When his helicopter had an open seat, Barklage was known to indulge friends on a trip he called the River Run. Traffic reporter and on-air personality Paul Ford, who goes by "Captain Mac" on 92.3 (WIL-FM), remembers Barklage had a different name for it: the Vietnam Flashback Tour.

According to Ford, Barklage would push the engine to its max, roaring down the Missouri River with just a few feet of clearance between the helicopter and the blur of water below. Then, without notice, Barklage would climb the aircraft to 300 feet.

"He would stall," Ford says, "So you'd be weightless for a bit. Then he would take back control of the stick and get it under control."

On another occasion, when Barklage was apparently feeling "more ornery than usual," Ford recalls the pilot pushing the helicopter to 100 mph flying north on the Mississippi. In front of them lay the old Chain of Rocks Bridge.

"If we don't pull up we're going to go right under that bridge," Ford warned his colleague. Barklage did not pull up.

Rumor holds that the pilot once touched his helicopter's skids to the top of the Gateway Arch. To this day, the tale remains unsubstantiated, but it seems entirely plausible.

Barklage regularly abandoned his traffic assignments at even the barest hint of something more interesting. One day in 1998, flying over the Mississippi, Barklage got a call from a station employee monitoring the police channel: there was an empty boat drifting in the middle of the river. Its two passengers were now stranded in the water, and only one of them had on a life jacket. The other held onto a piece of wood.

Ford remembers Barklage getting his attention in the back seat. "I'm going to let you out," Barklage said.

Ford didn't argue, and Barklage dropped him off on a sand bar and zoomed away. KMOX's Joe Sonderman, who was still inside, watched as Barklage hovered the chopper over the water. Then Sonderman felt the aircraft tip on its side, further than he'd ever felt it tip before.

It took a moment to realize what Barklage was doing.

"The thing was acting like a big giant fan, you could see it was creating a wake." Sonderman says — the rotors blew the stranded swimmers to shore while Sonderman hung perilously by his seatbelt. "All I could think about was, 'Jesus Christ, what if this seat belt lets loose?'" It didn't.

Barklage's instincts got him through multiple close calls, including a takeoff on a TV news chopper that literally ripped the machine apart, throwing metal and rotor pieces around the airfield and nearly killing Barklage and a co-pilot. Another time, someone on the ground shot a bullet through the side of the helicopter. Barklage laughed it off.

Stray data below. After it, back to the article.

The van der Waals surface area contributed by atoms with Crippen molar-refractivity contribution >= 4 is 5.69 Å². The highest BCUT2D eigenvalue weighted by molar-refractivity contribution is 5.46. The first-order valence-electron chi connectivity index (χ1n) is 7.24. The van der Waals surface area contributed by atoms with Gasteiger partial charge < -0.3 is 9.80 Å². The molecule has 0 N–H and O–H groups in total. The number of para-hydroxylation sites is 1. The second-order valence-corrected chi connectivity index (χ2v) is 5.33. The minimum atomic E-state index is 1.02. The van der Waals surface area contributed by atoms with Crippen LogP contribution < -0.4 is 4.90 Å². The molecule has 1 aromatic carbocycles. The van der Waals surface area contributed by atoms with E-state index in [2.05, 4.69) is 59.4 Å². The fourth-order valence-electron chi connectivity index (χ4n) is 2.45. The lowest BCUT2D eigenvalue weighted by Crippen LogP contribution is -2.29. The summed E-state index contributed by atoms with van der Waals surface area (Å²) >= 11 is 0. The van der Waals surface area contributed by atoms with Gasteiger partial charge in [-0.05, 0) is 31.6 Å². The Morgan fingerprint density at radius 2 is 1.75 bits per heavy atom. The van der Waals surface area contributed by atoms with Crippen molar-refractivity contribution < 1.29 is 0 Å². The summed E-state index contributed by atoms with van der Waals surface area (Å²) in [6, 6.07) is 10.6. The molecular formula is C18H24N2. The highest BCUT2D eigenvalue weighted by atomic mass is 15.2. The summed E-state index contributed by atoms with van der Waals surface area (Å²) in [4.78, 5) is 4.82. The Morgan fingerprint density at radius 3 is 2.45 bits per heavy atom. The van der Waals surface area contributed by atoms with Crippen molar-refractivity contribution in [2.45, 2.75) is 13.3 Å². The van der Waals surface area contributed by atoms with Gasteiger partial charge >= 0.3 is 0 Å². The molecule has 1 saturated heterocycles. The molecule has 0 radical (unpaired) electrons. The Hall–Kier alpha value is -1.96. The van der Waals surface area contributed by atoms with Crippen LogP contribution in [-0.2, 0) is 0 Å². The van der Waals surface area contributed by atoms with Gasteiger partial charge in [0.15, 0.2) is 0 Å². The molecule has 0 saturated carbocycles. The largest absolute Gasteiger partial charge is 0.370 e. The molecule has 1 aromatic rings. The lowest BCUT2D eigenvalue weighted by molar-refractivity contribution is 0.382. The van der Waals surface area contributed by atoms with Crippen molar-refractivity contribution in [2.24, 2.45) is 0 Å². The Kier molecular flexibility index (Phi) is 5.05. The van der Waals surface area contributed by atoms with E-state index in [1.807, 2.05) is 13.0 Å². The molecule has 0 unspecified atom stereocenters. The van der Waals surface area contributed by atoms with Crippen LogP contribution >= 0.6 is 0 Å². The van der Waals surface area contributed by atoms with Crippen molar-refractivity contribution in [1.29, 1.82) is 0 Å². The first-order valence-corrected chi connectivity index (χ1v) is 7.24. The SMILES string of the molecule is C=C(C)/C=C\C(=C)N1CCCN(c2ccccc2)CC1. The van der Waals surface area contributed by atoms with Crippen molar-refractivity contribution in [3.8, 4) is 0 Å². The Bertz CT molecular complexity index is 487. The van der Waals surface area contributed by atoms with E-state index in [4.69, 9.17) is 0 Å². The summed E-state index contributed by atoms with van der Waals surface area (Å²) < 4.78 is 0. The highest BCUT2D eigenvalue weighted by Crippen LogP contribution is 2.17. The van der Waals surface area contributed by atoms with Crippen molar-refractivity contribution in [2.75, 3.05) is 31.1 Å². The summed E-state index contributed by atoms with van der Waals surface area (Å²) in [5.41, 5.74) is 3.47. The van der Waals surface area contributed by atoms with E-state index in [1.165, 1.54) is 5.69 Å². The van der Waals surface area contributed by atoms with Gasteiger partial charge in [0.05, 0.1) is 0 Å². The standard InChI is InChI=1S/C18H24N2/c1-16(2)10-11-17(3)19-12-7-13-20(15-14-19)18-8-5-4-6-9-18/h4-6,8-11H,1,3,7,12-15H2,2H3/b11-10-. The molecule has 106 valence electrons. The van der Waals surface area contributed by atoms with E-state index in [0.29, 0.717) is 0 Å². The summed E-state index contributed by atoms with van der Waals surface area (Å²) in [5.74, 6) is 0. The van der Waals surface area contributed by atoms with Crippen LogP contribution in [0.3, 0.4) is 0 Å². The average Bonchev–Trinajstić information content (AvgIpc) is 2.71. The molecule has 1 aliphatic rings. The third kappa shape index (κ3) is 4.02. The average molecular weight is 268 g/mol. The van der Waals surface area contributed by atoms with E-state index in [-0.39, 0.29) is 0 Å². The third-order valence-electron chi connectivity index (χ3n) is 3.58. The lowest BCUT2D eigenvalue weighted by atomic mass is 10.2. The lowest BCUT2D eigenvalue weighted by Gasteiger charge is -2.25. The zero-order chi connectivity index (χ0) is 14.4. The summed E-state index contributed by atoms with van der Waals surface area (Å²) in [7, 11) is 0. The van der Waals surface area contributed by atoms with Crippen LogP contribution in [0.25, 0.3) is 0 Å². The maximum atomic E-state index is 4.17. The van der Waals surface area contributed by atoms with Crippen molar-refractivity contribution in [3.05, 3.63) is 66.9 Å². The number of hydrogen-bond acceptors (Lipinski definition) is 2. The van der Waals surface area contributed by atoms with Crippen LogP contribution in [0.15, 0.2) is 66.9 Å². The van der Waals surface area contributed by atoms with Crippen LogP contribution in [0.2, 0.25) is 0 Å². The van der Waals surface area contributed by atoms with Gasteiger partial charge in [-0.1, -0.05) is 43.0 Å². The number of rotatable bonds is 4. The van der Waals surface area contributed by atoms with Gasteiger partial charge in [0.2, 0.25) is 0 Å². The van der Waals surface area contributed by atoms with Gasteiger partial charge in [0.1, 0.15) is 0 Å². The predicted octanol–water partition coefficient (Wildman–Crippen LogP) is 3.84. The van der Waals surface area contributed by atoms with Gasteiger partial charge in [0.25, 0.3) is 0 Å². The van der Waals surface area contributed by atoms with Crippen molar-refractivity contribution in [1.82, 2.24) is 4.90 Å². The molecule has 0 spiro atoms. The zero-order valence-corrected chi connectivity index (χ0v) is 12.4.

"He was bulletproof," Sonderman says now. "You couldn't imagine him dying."

click to enlarge Barbara Oswald, shown here in a newspaper photo, reinvented herself in the military.
  • Barbara Oswald, shown here in a newspaper photo, reinvented herself in the military.

The Revolution Mini 500 helicopter cost about $24,000, arrived in boxes and provided pilots of modest means the rare opportunity to own a one-seater aircraft. All they had to do was build it themselves.

Barklage was both a daredevil and a lifelong tinkerer who worked around professional mechanics every day — the perfect customer for the Mini. He appropriated a corner of a hanger at his employer's airfield, and over some months, the boxes and parts became a delicate-looking flying machine with a bubble front.

The Mini stood barely eight feet tall and weighed less than 900 pounds. The news choppers Barklage usually flew cost more than $1 million and weighed 1,500 pounds. With that weight (and cost) came sophisticated safety features, including crumple zones in the landing gear designed to absorb the force of a crash. By comparison, the Mini was a soda can with rotors — but pilots reported that it was spectacularly fun to fly.

One day, traffic reporter Tori Lyons witnessed the tiny white helicopter diving and swooping toward the ground, aiming squarely at a hula hoop being proffered by Chris Berry. Behind the controls of the Mini, her husband deftly snatched the hoop from her hand mid-dive. The Mini then darted up into the sky, like a small bird who'd caught a worm.

Lyons remembers seeing the helicopter while it was still under construction, and thinking, "No flipping way is he going to fly in that."

"Obviously he could fly it," she says now. "It was a helicopter."

Still, Lyons didn't like the look of the Mini. "I know I said it to him, 'You're going to die in that thing," she recalls. Barklage scoffed that he'd already survived Vietnam and a hijacking. He told her, "I've already had plenty of chances to die."